The amount of time required for oven drying will vary depending on the temperature you are able to use.

Sun Drying

In warm, dry regions, you can try your hand at sun-dried turmeric. Prepare the turmeric as for oven drying and place the trays outside out of direct sunlight. Cover with a light tea towel or a layer of cheesecloth to prevent insects from landing on the food.

dried turmeric on a dehydrator tray

The turmeric root loses its bright yellow color once dried.

Checking for Doneness

Be sure to dry it until it’s crispy and cracks easily in two when you bend it. This assures that the moisture content is low enough for long-term storage. 

Processing the Dried Turmeric Root

When you’ve achieved the right level of dryness, transfer the dried turmeric to a blender or spice grinder and process until it’s a fine powder. You may want to sift out the finest powder and reprocess the larger bits. 

You can also pulse to create small pieces of turmeric that are just shy of a powder. These make a good addition to tea blends.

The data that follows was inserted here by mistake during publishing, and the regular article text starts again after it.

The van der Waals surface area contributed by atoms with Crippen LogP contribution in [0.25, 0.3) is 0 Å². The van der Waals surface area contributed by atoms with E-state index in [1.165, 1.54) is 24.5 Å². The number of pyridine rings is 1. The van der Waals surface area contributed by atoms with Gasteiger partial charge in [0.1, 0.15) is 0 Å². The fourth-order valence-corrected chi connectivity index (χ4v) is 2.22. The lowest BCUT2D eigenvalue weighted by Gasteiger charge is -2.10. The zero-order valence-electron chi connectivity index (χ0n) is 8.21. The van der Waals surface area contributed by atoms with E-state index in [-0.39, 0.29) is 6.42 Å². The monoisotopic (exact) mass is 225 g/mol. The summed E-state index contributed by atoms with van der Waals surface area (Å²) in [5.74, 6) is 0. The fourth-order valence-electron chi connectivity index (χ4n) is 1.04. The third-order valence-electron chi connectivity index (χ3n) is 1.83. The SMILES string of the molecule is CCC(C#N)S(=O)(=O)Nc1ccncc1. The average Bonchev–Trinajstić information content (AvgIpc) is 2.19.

spoonful of orange turmeric powder, with a small jar full behind.


Store the dried root, powder, or pieces in an airtight container in a dry place. If you live in a humid region, as I do, these homemade desiccant packs can extend the shelf life of your homemade turmeric powder.


Do I need to peel turmeric before consuming?

The peel is completely edible. You can scrub it or peel it, or do nothing beyond washing the turmeric root. I’m all for saving time in the kitchen, so I scrub well so any dirty or loose peel comes off but I don’t necessarily peel every last bit off.

How long can I store turmeric powder?

Purchasing or making desiccant packs is ideal for storage. You can also vacuum seal or use self-sealing mylar bags as well. Only leave out enough that you can use in a reasonable amount of time so the remainder stays fresh. I’d say the best potency is about a year, especially if you store it carefully.

Does turmeric stain?

You can wear gloves when processing turmeric, as it will stain much like when working with beets. Protect your work surface with an old towel or a baking sheet. Keep in mind that your food processor or other equipment may also be stained by this!